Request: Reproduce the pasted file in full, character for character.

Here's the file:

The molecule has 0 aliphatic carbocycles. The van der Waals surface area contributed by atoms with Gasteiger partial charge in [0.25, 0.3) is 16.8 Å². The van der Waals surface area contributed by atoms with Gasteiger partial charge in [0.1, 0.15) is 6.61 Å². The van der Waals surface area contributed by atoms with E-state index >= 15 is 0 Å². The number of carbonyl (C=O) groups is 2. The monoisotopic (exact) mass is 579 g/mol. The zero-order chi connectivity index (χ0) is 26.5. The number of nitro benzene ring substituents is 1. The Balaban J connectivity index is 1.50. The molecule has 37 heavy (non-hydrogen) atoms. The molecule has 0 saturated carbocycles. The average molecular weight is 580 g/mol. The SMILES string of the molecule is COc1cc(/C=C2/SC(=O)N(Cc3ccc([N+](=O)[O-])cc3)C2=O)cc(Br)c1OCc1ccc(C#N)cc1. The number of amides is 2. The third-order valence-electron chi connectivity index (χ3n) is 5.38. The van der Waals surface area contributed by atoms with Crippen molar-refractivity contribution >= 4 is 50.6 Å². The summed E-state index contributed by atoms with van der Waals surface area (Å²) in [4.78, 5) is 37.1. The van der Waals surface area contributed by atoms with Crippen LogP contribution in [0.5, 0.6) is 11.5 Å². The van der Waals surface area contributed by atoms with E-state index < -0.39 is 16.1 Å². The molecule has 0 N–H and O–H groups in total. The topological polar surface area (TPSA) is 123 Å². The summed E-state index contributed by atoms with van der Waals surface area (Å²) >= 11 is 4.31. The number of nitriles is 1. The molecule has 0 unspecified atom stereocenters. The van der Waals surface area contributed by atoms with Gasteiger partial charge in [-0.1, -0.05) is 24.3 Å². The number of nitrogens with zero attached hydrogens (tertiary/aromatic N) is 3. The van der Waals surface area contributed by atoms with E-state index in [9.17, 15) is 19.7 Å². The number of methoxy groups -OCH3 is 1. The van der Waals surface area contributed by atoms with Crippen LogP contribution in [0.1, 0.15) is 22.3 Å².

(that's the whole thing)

The molecule has 0 aliphatic carbocycles. The van der Waals surface area contributed by atoms with Gasteiger partial charge in [0.25, 0.3) is 16.8 Å². The van der Waals surface area contributed by atoms with Gasteiger partial charge in [0.1, 0.15) is 6.61 Å². The van der Waals surface area contributed by atoms with E-state index >= 15 is 0 Å². The number of carbonyl (C=O) groups is 2. The monoisotopic (exact) mass is 579 g/mol. The zero-order chi connectivity index (χ0) is 26.5. The number of nitro benzene ring substituents is 1. The Balaban J connectivity index is 1.50. The molecule has 37 heavy (non-hydrogen) atoms. The molecule has 0 saturated carbocycles. The average molecular weight is 580 g/mol. The SMILES string of the molecule is COc1cc(/C=C2/SC(=O)N(Cc3ccc([N+](=O)[O-])cc3)C2=O)cc(Br)c1OCc1ccc(C#N)cc1. The number of amides is 2. The third-order valence-electron chi connectivity index (χ3n) is 5.38. The van der Waals surface area contributed by atoms with Crippen molar-refractivity contribution >= 4 is 50.6 Å². The summed E-state index contributed by atoms with van der Waals surface area (Å²) in [4.78, 5) is 37.1. The van der Waals surface area contributed by atoms with Crippen LogP contribution in [0.5, 0.6) is 11.5 Å². The van der Waals surface area contributed by atoms with E-state index < -0.39 is 16.1 Å². The molecule has 0 N–H and O–H groups in total. The topological polar surface area (TPSA) is 123 Å². The summed E-state index contributed by atoms with van der Waals surface area (Å²) >= 11 is 4.31. The number of nitriles is 1. The molecule has 0 unspecified atom stereocenters. The van der Waals surface area contributed by atoms with Gasteiger partial charge in [-0.1, -0.05) is 24.3 Å². The number of nitrogens with zero attached hydrogens (tertiary/aromatic N) is 3. The van der Waals surface area contributed by atoms with E-state index in [9.17, 15) is 19.7 Å². The number of methoxy groups -OCH3 is 1. The van der Waals surface area contributed by atoms with Crippen LogP contribution in [0.1, 0.15) is 22.3 Å².